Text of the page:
Costa Ricans are awfully proud of their country, and they have every right to be! Costa Rica’s natural environment is a wonder to behold—with more biodiversity here than in Europe and the USA combined, the abundance of fauna and flora is truly spectacular. This, added with the country’s lush and rugged natural beauty, stunning coastlines and fascinating history makes Costa Rica a pleasure to explore. Costa Ricans advise that a visit to their country allows people to indulge in ‘pura vida’ or the pure life, and with so much to offer, this life motto is hardly surprising. Discover all of this and more on a Costa Rica tour with Bunnik Tours. Book a small group tour online or chat with one of our friendly Travel Specialists today.
Costa Rica Facts & Tips
Did you know?
- Costa Rica has coastlines on both the Pacific and Caribbean Sea. It borders Nicaragua to the north and Panama to the south.
- More than 25% of land in Costa Rica is protected national parks and wildlife refuges.
- Costa Ricans refer to themselves as Ticos (males) and Ticas (females).
- There are approximately 120 volcanoes in Costa Rica and about 7 of those are active. • The dietary staples are rice and black beans.
- Chirripo Mountain is the tallest point at 12,500 feet, and the lowest point is 790 feet below sea level in the caves of Barra Honda National Park.
- The average wage for a labourer is approximately $10 (USD) per day—one of the highest rates in Central America.
- Many Costa Ricans are bilingual, speaking their native language of Spanish and also English.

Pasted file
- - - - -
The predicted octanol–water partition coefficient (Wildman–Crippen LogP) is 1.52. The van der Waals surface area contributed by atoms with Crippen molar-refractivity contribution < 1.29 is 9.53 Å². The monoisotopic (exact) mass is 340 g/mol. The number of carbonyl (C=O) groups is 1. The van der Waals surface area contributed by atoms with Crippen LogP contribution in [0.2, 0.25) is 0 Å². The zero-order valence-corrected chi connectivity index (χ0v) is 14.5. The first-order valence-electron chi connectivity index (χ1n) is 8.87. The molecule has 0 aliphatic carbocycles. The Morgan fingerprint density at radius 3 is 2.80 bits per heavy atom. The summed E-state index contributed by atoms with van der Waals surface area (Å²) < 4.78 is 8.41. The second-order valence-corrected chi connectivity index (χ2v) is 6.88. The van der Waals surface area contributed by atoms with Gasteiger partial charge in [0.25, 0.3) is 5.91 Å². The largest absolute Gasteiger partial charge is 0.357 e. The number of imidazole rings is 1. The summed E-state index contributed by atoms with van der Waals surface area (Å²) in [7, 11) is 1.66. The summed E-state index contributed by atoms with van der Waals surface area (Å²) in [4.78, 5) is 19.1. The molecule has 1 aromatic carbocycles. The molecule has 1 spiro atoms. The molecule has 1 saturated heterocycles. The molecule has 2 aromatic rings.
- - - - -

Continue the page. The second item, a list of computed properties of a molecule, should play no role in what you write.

Visas & Passports
Australian passport holders travelling to Costa Rica do not need a visa at this time.
We require that your passport is valid for travel for at least six months from the date you are planning to return to Australia. Your passport must be valid to travel internationally and must be machine-readable. You also need to carry a valid return ticket on you.
Whether travelling on an Australian passport or the passport of another country, all travellers require visas for a number of countries, and it is your responsibility to secure what may be required before departing Australia. You can consult with your travel agent, but it is also recommended that you check the foreign embassy website for your respective destination as it can also provide you with useful information.
The Australian Embassy in Mexico is responsible for Costa Rica:
Ruben Dario 55, Polanco
Colonia Bosque de Chapultepec, CP
11580 Mexico City
Ph: +52 55 1101 2200
Fax: +52 55 1101 2201
Australian Honorary Consulate in Costa Rica:
Third Floor, Oficentro Torre La Sabana
La Sabana, San José
Ph: +506 8995 9900
The official currency of Costa Rica is the Costa Rica Colon (CRC; symbol ₡.) Notes come in denominations of ₡50,000, 20,000, 10,000, 5,000, 2,000 and 1,000. Ensure you change a small amount into small denominations.
The recommended currency to take to Central America is the USD. Advise your bank of your travel plans so that they can make a note of it, otherwise they may cancel your credit card as a safety measure due to the overseas transactions. Also make a note of the 24-hour emergency contact number of the bank or building society which issued your credit card in the unlikely event that your card is lost or stolen.
Whenever possible use ATMs when the banks are open (Mon – Fri) so that if a machine ‘eats’ your card you can then deal with it straight away. It is always advisable to carry a supply of cash in addition to your credit card.
If you don’t have Costa Rica Colon with you on arrival, we advise you to exchange some money into the local currency at the airport even if the exchange rate is not the best, this way you’ll have money to get a drink, snack or give a tip during those first few hours of arrival. Your guide will be able to advise you on the best places to exchange money.
Small change is also useful for paying for toilets while on tour which is customary in many places outside of Australia.
- The price of a cappuccino in Costa Rica is approximately $2.75 USD
- The price of an inexpensive lunch is approximately $9.50 USD
- The price dinner in a moderate restaurant is approximately $23 USD
- The price of a beer in a local pub is approximately $3.50 USD